Prioritising resilience policies to reduce welfare losses from natural disasters: A case study for coastal Bangladesh

J. Verschuur*, E. E. Koks, A. Haque, J. W. Hall

*Corresponding author for this work

Research output: Contribution to JournalArticleAcademicpeer-review

Abstract

Quantified flood risk assessments focus on asset losses, neglecting longer-term impacts to household welfare via income and consumption losses. The extent of welfare losses depends upon resilience – the ability to anticipate, resist, cope, recover and learn from a shock. Here, we use a novel welfare loss modelling framework and perform a high-resolution spatial analysis in coastal Bangladesh to quantify welfare losses from a tropical cyclone under present and future climatic and socio-economic conditions. We further test various adaptation options that are intended to enhance resilience. Results show that poor households experience, on average, 7% of the asset losses, but 42% of the welfare losses. Combining dike heightening, post-disaster support and stronger housing can reduce welfare losses by up to 70%, and foster sustainable development by benefitting the poor, increasing resilience and demonstrating robustness under socio-economic and climatic uncertainties. Thus, a welfare-orientated perspective helps to identify adaptation options that enhance resilience and leave no-one behind.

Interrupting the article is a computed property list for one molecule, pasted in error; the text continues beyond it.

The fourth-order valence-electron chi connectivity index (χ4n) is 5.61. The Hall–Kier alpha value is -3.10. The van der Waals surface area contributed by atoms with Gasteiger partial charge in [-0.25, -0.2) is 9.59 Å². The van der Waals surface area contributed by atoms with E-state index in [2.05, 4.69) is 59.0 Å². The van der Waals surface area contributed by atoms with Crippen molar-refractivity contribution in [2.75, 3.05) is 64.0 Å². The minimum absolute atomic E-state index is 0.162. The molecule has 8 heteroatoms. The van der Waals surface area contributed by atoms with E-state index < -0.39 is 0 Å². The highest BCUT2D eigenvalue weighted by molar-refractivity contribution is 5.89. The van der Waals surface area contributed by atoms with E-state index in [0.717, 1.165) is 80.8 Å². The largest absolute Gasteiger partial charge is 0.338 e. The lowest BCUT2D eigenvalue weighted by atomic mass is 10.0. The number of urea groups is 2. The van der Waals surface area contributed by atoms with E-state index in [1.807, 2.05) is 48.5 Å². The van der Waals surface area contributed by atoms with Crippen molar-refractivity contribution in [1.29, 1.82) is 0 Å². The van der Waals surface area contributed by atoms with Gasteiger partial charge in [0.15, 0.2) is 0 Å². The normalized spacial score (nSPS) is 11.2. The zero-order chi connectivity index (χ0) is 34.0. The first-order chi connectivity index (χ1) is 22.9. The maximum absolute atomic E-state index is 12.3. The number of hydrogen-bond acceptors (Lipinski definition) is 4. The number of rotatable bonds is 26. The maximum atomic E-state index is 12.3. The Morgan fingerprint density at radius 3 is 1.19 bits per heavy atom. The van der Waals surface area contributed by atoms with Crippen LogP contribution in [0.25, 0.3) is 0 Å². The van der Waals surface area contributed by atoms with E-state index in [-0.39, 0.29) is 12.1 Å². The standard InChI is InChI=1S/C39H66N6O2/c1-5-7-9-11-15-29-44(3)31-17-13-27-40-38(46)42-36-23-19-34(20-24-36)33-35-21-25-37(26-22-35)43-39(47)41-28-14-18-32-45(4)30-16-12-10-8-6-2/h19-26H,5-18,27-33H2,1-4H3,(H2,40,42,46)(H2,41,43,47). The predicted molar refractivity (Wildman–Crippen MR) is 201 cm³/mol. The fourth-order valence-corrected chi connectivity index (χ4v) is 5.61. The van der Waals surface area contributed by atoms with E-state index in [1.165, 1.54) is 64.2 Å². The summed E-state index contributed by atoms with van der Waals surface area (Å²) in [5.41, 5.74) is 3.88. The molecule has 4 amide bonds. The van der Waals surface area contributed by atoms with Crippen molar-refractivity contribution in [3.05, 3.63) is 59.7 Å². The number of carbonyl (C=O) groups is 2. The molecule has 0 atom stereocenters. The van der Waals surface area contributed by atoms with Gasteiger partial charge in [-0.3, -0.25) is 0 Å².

Original languageEnglish
Article number102179
Pages (from-to)1-11
Number of pages11
JournalGlobal Environmental Change
Volume65
Early online date2 Oct 2020
DOIs
Publication statusPublished - Nov 2020

Keywords

  • Bangladesh
  • Disaster risk reduction
  • Resilience
  • Sustainable development

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